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Larger Chicken Farmers Lose Housing Grant

by 5m Editor
27 July 2010, at 11:00a.m.

ISRAEL - Poultry farmers are no longer to receive state support for new chicken houses for more than 12,000 birds, and the future of battery cages now looks uncertain.

The poultry breeders of the Galilee have lost their preferential eligibility for state support for new chicken coops, under an Ministry of Agriculture poultry sector reform, according to Haaretz.

Originally, the Galilee-based farmers were eligible to receive grants equal to 50 per cent of their investment in new chicken coops, while breeders anywhere else were eligible to receive at most 20 per cent. But the new version of the reform, approved by the cabinet yesterday, shows no preference for egg producers based on region. The average entitlement, equal for all, is 42.5 per cent of the investment.

The actual percentage to which each breeder is entitled depends on the number of laying hens in the new coops, as opposed to geography.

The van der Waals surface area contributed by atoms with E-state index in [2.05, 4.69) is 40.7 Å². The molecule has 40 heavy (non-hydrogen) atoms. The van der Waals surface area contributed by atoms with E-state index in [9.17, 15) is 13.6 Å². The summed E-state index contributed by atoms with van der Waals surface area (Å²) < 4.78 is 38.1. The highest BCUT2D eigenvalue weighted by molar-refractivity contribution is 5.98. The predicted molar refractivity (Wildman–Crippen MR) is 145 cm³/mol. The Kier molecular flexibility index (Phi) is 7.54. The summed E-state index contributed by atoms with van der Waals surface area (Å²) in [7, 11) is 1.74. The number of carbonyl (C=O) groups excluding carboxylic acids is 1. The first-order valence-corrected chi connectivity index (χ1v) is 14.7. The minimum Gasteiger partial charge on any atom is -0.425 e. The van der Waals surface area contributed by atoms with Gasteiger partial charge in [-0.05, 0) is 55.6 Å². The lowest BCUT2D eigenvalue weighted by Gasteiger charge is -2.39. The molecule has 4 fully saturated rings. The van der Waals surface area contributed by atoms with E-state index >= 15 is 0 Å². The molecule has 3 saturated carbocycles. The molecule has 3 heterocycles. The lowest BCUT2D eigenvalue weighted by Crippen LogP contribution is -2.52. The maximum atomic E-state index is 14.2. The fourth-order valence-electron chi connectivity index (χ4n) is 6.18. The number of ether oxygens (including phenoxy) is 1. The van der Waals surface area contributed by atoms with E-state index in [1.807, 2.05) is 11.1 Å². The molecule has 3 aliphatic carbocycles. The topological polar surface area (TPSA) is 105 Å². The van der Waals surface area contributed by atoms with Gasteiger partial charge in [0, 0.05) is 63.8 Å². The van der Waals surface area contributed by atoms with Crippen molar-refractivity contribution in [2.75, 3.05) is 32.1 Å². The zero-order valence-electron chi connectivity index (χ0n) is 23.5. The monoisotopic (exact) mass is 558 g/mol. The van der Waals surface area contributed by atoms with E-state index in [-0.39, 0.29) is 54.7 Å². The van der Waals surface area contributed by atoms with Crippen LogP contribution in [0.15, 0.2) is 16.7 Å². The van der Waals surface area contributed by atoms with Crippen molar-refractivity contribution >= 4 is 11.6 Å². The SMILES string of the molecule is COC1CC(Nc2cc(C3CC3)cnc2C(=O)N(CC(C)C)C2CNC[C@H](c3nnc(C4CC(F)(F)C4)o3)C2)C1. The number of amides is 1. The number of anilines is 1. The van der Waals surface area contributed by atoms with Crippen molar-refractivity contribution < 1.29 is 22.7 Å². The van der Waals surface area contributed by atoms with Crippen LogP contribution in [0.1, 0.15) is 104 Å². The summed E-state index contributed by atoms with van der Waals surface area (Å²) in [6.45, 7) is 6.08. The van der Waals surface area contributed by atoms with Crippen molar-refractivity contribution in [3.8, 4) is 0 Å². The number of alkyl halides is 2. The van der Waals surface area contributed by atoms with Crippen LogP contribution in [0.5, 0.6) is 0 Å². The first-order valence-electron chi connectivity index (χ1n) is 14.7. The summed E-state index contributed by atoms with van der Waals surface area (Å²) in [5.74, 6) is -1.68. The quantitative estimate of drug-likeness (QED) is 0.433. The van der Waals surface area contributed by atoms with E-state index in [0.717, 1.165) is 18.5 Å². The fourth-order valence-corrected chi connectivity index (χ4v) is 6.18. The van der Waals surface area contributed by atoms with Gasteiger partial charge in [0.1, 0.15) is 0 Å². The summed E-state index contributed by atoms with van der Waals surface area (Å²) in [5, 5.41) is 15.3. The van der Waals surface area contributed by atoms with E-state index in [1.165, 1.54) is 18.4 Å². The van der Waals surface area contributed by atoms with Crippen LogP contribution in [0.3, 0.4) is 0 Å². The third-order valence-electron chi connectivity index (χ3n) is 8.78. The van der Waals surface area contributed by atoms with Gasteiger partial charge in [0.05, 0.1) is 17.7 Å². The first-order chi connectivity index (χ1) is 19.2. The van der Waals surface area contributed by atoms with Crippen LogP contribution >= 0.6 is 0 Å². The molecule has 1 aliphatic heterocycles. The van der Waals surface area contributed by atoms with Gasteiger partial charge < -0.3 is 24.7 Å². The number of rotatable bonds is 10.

The cabinet also decided to increase the state's contribution by NIS40 million to a total of NIS280 million.

It abolished special investment grants for giant coops with more than 12,000 birds, on the ground that even without state help, they paid off due to size advantages. However, grants kick in below that point: a coop with 8,000 to 12,000 hens is eligible for a grant equal to 35 per cent of the investment. A coop with 6,000 to 8,000 hens is eligible to get back 45 per cent of the investment.

However, the debate over the actual structure of the coops rages on, reports Haaretz. The question is battery pens. The Ministry of Agriculture suggests keeping the chickens in cages that are gradually expanded from the current 350 square centimetres, up to 750 by 2022. Animal rights organisations are demanding that battery cages be abolished outright and that the birds be allowed freedom to move. The ministry says abolishing battery coops will raise the price of eggs by 20 per cent.

The poultry reform took a controversial turn in May, when State Comptroller, Micha Lindenstrauss, ruled that agriculture minister, Shalom Simhon, had a conflict of interest in advancing the reform, because of family holdings in Galilee poultry farms. Minister Simhon rejected the allegations as arrant nonsense, saying the reform was the result of a collaborative effort by four ministries.